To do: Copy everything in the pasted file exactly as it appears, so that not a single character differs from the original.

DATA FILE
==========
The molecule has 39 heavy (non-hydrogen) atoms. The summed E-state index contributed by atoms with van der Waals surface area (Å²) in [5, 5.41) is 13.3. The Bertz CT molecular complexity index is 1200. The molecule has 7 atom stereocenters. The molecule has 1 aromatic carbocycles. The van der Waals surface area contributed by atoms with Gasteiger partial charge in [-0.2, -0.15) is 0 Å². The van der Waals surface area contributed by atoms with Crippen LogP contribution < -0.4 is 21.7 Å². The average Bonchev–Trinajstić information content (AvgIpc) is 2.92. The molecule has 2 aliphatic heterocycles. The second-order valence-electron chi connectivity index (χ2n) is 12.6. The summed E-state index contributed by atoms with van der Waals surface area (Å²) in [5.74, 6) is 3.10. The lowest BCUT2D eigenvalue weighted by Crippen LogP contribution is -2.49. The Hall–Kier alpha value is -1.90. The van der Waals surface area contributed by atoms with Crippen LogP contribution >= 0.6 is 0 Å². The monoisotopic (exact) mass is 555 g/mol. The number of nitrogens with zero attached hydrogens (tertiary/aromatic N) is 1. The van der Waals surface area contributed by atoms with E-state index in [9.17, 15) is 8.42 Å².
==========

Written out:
The molecule has 39 heavy (non-hydrogen) atoms. The summed E-state index contributed by atoms with van der Waals surface area (Å²) in [5, 5.41) is 13.3. The Bertz CT molecular complexity index is 1200. The molecule has 7 atom stereocenters. The molecule has 1 aromatic carbocycles. The van der Waals surface area contributed by atoms with Gasteiger partial charge in [-0.2, -0.15) is 0 Å². The van der Waals surface area contributed by atoms with Crippen LogP contribution < -0.4 is 21.7 Å². The average Bonchev–Trinajstić information content (AvgIpc) is 2.92. The molecule has 2 aliphatic heterocycles. The second-order valence-electron chi connectivity index (χ2n) is 12.6. The summed E-state index contributed by atoms with van der Waals surface area (Å²) in [5.74, 6) is 3.10. The lowest BCUT2D eigenvalue weighted by Crippen LogP contribution is -2.49. The Hall–Kier alpha value is -1.90. The van der Waals surface area contributed by atoms with Crippen LogP contribution >= 0.6 is 0 Å². The monoisotopic (exact) mass is 555 g/mol. The number of nitrogens with zero attached hydrogens (tertiary/aromatic N) is 1. The van der Waals surface area contributed by atoms with E-state index in [9.17, 15) is 8.42 Å².